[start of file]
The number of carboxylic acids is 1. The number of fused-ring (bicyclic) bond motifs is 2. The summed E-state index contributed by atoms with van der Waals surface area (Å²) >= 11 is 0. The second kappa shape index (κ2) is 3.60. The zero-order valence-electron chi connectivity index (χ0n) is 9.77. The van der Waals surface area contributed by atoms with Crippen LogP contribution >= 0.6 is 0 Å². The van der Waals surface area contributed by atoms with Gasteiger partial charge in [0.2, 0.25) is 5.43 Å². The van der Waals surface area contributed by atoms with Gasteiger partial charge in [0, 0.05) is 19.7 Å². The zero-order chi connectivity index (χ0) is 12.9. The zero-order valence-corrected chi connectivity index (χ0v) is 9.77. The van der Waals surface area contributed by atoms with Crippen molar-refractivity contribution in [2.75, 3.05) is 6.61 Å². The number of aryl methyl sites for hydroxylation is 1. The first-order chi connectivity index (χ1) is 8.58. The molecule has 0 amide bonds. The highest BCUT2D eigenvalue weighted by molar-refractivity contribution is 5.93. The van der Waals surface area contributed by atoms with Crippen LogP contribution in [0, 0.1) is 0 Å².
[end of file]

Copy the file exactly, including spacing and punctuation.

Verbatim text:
The number of carboxylic acids is 1. The number of fused-ring (bicyclic) bond motifs is 2. The summed E-state index contributed by atoms with van der Waals surface area (Å²) >= 11 is 0. The second kappa shape index (κ2) is 3.60. The zero-order valence-electron chi connectivity index (χ0n) is 9.77. The van der Waals surface area contributed by atoms with Crippen LogP contribution >= 0.6 is 0 Å². The van der Waals surface area contributed by atoms with Gasteiger partial charge in [0.2, 0.25) is 5.43 Å². The van der Waals surface area contributed by atoms with Gasteiger partial charge in [0, 0.05) is 19.7 Å². The zero-order chi connectivity index (χ0) is 12.9. The zero-order valence-corrected chi connectivity index (χ0v) is 9.77. The van der Waals surface area contributed by atoms with Crippen molar-refractivity contribution in [2.75, 3.05) is 6.61 Å². The number of aryl methyl sites for hydroxylation is 1. The first-order chi connectivity index (χ1) is 8.58. The molecule has 0 amide bonds. The highest BCUT2D eigenvalue weighted by molar-refractivity contribution is 5.93. The van der Waals surface area contributed by atoms with Crippen LogP contribution in [0, 0.1) is 0 Å².